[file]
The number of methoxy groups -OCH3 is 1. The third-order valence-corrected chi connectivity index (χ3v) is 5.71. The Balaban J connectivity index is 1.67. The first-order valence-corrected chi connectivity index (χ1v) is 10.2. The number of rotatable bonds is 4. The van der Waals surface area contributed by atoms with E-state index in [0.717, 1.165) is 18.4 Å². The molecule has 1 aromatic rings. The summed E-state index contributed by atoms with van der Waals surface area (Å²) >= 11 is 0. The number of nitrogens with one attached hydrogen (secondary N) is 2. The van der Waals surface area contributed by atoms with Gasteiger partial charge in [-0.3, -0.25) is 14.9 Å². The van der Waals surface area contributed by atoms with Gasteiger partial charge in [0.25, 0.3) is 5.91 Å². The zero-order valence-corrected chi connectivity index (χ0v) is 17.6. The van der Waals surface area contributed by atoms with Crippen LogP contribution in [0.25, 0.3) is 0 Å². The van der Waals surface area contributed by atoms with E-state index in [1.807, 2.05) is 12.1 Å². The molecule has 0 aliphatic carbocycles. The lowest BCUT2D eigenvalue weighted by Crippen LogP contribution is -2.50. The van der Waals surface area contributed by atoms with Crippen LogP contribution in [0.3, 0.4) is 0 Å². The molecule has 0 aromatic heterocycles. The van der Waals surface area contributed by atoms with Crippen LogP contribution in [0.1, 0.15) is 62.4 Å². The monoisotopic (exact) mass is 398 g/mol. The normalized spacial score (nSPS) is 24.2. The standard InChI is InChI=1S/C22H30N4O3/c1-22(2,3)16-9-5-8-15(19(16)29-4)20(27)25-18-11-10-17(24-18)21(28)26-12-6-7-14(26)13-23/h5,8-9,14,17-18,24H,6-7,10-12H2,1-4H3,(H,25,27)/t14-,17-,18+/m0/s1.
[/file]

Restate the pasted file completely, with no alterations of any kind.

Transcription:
The number of methoxy groups -OCH3 is 1. The third-order valence-corrected chi connectivity index (χ3v) is 5.71. The Balaban J connectivity index is 1.67. The first-order valence-corrected chi connectivity index (χ1v) is 10.2. The number of rotatable bonds is 4. The van der Waals surface area contributed by atoms with E-state index in [0.717, 1.165) is 18.4 Å². The molecule has 1 aromatic rings. The summed E-state index contributed by atoms with van der Waals surface area (Å²) >= 11 is 0. The number of nitrogens with one attached hydrogen (secondary N) is 2. The van der Waals surface area contributed by atoms with Gasteiger partial charge in [-0.3, -0.25) is 14.9 Å². The van der Waals surface area contributed by atoms with Gasteiger partial charge in [0.25, 0.3) is 5.91 Å². The zero-order valence-corrected chi connectivity index (χ0v) is 17.6. The van der Waals surface area contributed by atoms with Crippen LogP contribution in [0.25, 0.3) is 0 Å². The van der Waals surface area contributed by atoms with E-state index in [1.807, 2.05) is 12.1 Å². The molecule has 0 aliphatic carbocycles. The lowest BCUT2D eigenvalue weighted by Crippen LogP contribution is -2.50. The van der Waals surface area contributed by atoms with Crippen LogP contribution in [0.3, 0.4) is 0 Å². The molecule has 0 aromatic heterocycles. The van der Waals surface area contributed by atoms with Crippen LogP contribution in [0.1, 0.15) is 62.4 Å². The monoisotopic (exact) mass is 398 g/mol. The normalized spacial score (nSPS) is 24.2. The standard InChI is InChI=1S/C22H30N4O3/c1-22(2,3)16-9-5-8-15(19(16)29-4)20(27)25-18-11-10-17(24-18)21(28)26-12-6-7-14(26)13-23/h5,8-9,14,17-18,24H,6-7,10-12H2,1-4H3,(H,25,27)/t14-,17-,18+/m0/s1.